Salt Restriction Lowers Metabolic Rate And Increases Fat

Discussion in 'Articles & Scientific Studies' started by ecstatichamster, Nov 12, 2019.

  1. ecstatichamster

    ecstatichamster Member

    Nov 21, 2015
    Dietary sodium restriction exacerbates age-related changes in rat adipose tissue and liver lipogenesis - ScienceDirect

    To investigate the effects of prolonged dietary sodiumrestriction on lipid metabolism, male rats weighing 35 to 40 g (just weaned) were fed either a low-salt (LSD) or a normal salt diet (NSD) and used in metabolic experiments after 1, 2, or 3 months of diet consumption. After 2 and 3 months on the diet, LSD rats showed increased amounts of lipid in carcass and retroperitoneal tissue.

    In both LSD and NSD, extending the feeding period from 2 to 3 months resulted in a marked reduction in the in vivo rates of adipose tissue fatty acid synthesis that was accompanied by increases in liver lipogenesis and in the activity of adipose tissue lipoprotein lipase (LPL).

    However, these increases were more marked in LSD rats.

    Thus, in vivo rates of liver fatty synthesis and LPL activity in LSD rats, which were already higher (by about 35% and 20%, respectively) than in controls after 2 months, attained levels 50% higher than those in NSD animals after another month on the diet.

    Brown adipose tissue (BAT) thermogenic capacity, estimated after 2 and 3 months by the tissue temperature response to norepinephrine (NE) injection and by guanosine diphosphate (GDP) binding to BAT mitochondria, did not change in controls, but was significantly reduced in LSD rats.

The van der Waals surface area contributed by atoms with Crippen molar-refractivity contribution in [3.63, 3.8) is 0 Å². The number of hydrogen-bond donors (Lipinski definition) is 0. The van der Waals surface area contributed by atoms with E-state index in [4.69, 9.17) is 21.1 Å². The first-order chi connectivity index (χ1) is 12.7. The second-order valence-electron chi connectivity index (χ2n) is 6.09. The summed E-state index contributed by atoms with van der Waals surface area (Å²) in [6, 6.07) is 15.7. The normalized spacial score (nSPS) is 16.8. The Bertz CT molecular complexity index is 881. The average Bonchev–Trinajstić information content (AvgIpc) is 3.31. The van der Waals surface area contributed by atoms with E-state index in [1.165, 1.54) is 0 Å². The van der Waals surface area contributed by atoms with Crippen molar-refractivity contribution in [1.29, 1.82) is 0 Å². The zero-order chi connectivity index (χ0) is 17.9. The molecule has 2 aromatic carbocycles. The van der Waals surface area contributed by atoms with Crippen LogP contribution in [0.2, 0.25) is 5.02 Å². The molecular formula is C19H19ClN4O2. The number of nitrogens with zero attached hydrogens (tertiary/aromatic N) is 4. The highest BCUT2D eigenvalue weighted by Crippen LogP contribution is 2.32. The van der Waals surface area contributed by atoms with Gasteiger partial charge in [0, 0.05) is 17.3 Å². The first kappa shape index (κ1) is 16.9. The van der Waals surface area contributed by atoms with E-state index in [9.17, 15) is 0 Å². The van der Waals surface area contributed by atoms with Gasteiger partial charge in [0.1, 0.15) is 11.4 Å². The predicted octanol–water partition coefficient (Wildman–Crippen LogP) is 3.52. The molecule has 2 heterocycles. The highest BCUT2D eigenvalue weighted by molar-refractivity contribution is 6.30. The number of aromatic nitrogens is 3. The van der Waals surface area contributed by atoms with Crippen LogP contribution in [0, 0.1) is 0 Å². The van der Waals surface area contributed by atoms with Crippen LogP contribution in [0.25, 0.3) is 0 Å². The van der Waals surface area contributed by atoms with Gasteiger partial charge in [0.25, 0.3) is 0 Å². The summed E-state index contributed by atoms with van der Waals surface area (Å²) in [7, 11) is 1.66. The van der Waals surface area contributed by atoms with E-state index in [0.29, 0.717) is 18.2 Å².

This raises the possibility that a decrease in overall energy expenditure, together with an LPL-induced increased uptake of preformed fatty acids from the circulation, may account for the excessive lipid accumulation in LSD rats. Taken together, the data indicate that prolonged dietary sodium restriction exacerbates normal, age-related changes in white and BAT metabolism.
  2. yerrag

    yerrag Member

    Mar 29, 2016
    I believe salt restriction leads to lower blood volume, and lower blood volume would lead to lower rates of delivery of substrates oxygen and glucose to body tissues, and this would lower metabolic rate. With lower usage of glucose, blood glucose levels would increase, and cause an insulin response that leads to the liver converting glucose to fat. Not only does this increase fat generation, it also leads to low blood sugar, which triggers hunger, and leads to increased food intake. This increased intake of food leads to more fat generation.
  3. Tristan Loscha

    Tristan Loscha Member

    Dec 18, 2018
    Could it be the equivalent to the impressive 50-percent reduction of Lipid-Peroxidation measured as F2-Isoprostanes seen in prescribed Low salt diets occuring in the context of Post Heart-Attack-Care.studies? I thought being fatter with aging is en vogue!